The Telegraph‘s Global Health Security correspondents Paul Nuki and Sarah Newey claimed this morning that there is “no trade off” between the economy and public health when it comes to COVID-19 and lockdowns.
Writing in the newspaper, the correspondents (whose coverage is partly funded by the Bill and Melinda Gates Foundation) write that the “‘health v economy’ trade-off” is “false” because “countries where the virus was swiftly contained – such as Vietnam – have seen less economic damage, plus far fewer deaths”.
This claim, based on one country, fails to acknowledge that the entire South East Asian region, regardless of the measures taken, has had a much milder experience of COVID-19 than some other parts of the world, particularly Europe and the Americas. Furthermore, while it may be true that Vietnam’s early border closures produced better outcomes (there is some evidence of this), that bird has well and truly flown for most of the world so the example of Vietnam is now irrelevant as far as this pandemic is concerned.
Perhaps, though, they have a future pandemic in mind. In fact, the peer-reviewed evidence is that lockdowns have no impact on the epidemic death toll (although it’s worth noting that Vietnam, which Nuki and Newey hold up as an example we should follow in future, has never imposed a full, country-wide lockdown). It’s also not clear how countries which close their borders to an endemic virus can ever hope to open them again – a problem Vietnam is currently experiencing. Vietnam is also not exactly an international global hub.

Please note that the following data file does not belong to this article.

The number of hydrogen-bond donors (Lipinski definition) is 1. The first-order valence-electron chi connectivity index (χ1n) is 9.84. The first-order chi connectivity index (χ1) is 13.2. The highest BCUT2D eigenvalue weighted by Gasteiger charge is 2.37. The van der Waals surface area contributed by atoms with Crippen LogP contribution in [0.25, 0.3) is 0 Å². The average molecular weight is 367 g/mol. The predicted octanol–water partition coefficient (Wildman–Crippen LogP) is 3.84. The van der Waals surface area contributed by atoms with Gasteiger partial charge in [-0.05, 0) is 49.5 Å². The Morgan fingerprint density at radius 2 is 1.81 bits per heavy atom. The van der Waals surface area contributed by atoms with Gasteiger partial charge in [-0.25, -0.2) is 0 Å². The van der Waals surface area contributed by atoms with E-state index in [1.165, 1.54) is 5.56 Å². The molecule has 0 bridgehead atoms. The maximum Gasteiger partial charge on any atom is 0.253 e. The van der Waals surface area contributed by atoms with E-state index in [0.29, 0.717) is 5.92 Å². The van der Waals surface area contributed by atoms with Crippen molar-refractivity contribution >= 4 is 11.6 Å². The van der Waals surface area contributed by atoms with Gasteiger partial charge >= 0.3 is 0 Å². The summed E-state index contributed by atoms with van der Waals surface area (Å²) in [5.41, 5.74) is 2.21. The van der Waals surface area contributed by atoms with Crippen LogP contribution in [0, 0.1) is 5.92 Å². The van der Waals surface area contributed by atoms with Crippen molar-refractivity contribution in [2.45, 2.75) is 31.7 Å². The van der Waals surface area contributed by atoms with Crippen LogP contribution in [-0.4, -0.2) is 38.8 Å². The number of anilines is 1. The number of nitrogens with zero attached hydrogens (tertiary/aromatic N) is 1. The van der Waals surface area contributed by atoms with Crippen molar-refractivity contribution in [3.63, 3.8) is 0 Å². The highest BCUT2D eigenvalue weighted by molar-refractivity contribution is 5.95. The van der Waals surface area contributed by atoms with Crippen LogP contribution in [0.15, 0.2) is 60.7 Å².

The article is part of the Global Health Security team’s promotion of an agenda to give the World Health Organisation more funding and more power to declare pandemics faster and be more proactive in ensuring compliance amongst states with public health edicts. They note approvingly that the pandemic has “thrust health to the centre stage, and may be an opportunity to promote a ‘green and healthy recovery'”. They appear to like the idea of a fast-acting global government imposing lockdowns so we can all be like Vietnam and “contain” the virus quickly, supposedly without suffering economic damage despite the vast disruption to the global economy this would bring.
Nuki and Newey highlight the problem of “viral misinformation” as one of 13 “mistakes” made early in the pandemic, though they blame the internet and social media rather than the WHO, despite its part in promoting myths about the virus such as that it doesn’t spread between humans and it doesn’t spread via aerosols.
But are Nuki and Newey engaging in disseminating misinformation of their own, making the bizarre claim that public health containment strategies have no trade-off with the economy based on a single unrepresentative country? When the U.K. economy shrank by a record 9.9% in 2020, this claim is frankly ridiculous and such claims are at odds with the Telegraph‘s overall coverage of the way different countries have managed the pandemic, which has been quite balanced. Should the paper really be allowing a team of journalists whose work is partly funded by the Bill and Melinda Gates Foundation to use its platform to promote an agenda of enhanced global control in the name of public health?